Definitions for "OBJECTIVISM"
Keywords:  ayn, rand, laissez, philosophy, moral
A philosophy developed by Ayn Rand. Like humanism, it shares a naturalistic view of the world. But unlike humanism, objectivism holds that a person's highest moral duty is to themselves. Objectivism is also known for its strong support of capitalism, individual rights, and non-intrusive government. Reference section 2.10
The belief that each person should seek his or her own happiness through a productive life where objective reasoning is the only guide to action. Objectivism supports a laissez-faire marketplace and opposes most government involvement in any aspect of non-economic life. This philosophy was developed by Ayn Rand and continues with many adherents.  Personal Liberty. Moral standards that are based upon the primacy of a single value—liberty. Everyone should act to ensure greater freedom of choice, for this promotes market exchange, which is essential for social productivity.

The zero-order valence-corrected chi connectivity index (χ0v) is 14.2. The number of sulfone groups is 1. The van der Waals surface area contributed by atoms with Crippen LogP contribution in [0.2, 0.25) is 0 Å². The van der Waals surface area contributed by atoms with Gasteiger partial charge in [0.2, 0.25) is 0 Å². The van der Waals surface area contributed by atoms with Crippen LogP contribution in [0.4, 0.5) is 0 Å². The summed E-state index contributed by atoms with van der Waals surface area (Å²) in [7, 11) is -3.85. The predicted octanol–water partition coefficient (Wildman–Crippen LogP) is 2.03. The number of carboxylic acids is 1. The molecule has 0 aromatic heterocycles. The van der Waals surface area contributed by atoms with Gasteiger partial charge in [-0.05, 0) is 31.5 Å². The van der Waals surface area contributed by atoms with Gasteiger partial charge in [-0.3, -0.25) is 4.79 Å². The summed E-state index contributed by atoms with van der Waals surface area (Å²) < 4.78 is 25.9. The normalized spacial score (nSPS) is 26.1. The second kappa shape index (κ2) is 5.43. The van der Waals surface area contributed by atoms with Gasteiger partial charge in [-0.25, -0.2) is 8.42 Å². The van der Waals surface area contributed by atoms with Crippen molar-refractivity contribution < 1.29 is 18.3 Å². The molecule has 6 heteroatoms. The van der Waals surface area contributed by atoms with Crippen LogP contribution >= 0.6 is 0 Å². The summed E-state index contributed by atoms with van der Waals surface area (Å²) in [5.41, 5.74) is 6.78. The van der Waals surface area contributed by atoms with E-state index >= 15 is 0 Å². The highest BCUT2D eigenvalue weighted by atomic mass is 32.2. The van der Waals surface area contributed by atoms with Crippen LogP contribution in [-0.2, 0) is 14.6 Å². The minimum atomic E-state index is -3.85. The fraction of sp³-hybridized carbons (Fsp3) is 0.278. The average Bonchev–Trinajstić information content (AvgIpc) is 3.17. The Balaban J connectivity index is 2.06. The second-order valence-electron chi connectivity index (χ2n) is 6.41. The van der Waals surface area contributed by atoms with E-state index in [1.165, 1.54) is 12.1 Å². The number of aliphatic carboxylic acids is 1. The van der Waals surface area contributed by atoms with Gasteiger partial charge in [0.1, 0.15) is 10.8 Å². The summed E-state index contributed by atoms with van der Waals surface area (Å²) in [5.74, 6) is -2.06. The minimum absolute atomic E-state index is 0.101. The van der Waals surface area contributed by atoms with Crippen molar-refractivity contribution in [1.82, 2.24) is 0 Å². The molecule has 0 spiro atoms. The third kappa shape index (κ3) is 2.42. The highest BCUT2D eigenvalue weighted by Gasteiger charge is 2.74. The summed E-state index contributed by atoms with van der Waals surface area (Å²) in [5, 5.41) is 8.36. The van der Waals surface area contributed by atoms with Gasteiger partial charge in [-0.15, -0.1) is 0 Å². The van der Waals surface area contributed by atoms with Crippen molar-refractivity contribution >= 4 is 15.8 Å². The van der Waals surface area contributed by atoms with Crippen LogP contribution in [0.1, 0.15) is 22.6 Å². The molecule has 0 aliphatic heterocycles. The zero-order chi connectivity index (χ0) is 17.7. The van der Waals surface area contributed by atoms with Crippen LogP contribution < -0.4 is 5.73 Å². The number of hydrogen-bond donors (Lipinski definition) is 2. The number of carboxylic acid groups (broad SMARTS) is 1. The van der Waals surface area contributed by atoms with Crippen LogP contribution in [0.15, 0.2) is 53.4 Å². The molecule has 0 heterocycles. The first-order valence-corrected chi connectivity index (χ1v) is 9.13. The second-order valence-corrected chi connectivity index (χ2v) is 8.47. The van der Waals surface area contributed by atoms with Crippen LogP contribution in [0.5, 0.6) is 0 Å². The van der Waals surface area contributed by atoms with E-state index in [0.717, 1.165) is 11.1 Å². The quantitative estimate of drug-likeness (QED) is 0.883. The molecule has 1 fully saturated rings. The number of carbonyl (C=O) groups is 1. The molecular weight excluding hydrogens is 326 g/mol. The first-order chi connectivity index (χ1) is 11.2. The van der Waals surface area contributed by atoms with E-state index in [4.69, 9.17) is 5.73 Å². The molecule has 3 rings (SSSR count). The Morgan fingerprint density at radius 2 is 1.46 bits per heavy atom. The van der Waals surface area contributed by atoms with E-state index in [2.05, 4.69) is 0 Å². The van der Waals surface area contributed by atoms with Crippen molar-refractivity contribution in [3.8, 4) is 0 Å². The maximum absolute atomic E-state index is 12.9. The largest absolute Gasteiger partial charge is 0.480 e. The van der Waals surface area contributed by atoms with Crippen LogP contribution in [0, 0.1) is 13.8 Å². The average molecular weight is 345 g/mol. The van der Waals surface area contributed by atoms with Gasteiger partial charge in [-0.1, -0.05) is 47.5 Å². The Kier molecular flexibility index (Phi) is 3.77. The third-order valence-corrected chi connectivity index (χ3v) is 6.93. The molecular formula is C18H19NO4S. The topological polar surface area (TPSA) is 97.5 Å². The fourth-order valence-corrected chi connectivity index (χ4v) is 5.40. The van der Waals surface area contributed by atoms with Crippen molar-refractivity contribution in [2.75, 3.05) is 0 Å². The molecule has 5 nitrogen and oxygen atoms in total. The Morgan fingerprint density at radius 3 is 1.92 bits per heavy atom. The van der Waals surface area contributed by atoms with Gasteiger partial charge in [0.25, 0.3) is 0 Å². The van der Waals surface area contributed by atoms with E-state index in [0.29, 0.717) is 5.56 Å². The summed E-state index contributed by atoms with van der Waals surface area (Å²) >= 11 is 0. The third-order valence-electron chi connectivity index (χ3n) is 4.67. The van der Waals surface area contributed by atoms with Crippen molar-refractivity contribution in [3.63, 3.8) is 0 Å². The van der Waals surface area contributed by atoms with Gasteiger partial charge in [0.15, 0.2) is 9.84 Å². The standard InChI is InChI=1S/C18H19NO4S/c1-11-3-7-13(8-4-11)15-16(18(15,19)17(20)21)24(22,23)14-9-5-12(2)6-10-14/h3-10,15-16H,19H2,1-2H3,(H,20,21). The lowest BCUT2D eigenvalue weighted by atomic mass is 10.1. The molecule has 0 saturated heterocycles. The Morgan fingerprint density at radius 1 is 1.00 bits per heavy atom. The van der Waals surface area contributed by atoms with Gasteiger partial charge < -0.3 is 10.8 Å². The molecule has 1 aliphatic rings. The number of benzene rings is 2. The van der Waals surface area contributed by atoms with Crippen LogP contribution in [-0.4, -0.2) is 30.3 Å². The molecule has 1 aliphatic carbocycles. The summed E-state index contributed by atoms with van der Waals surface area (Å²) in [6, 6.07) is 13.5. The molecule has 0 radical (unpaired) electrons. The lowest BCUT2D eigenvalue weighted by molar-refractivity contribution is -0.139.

The philosophy of Ayn Rand. The concept of man as a heroic being, with his own happiness as the moral purpose of his life, with productive achievement as his noblest activity, and reason as his only absolute.
objects are independent of mind and present their properties directly to the knower through sense data. Things known and sense data are one ( epistemological realism as epistemological monism). See Axiological objectivism or Realism
The doctrine that things are, when not experienced by us, just what they seem when experienced by us.
Truth is objectively real irrespective of individual or cultural viewpoint or value system. Things that are right and wrong are absolutely right and wrong.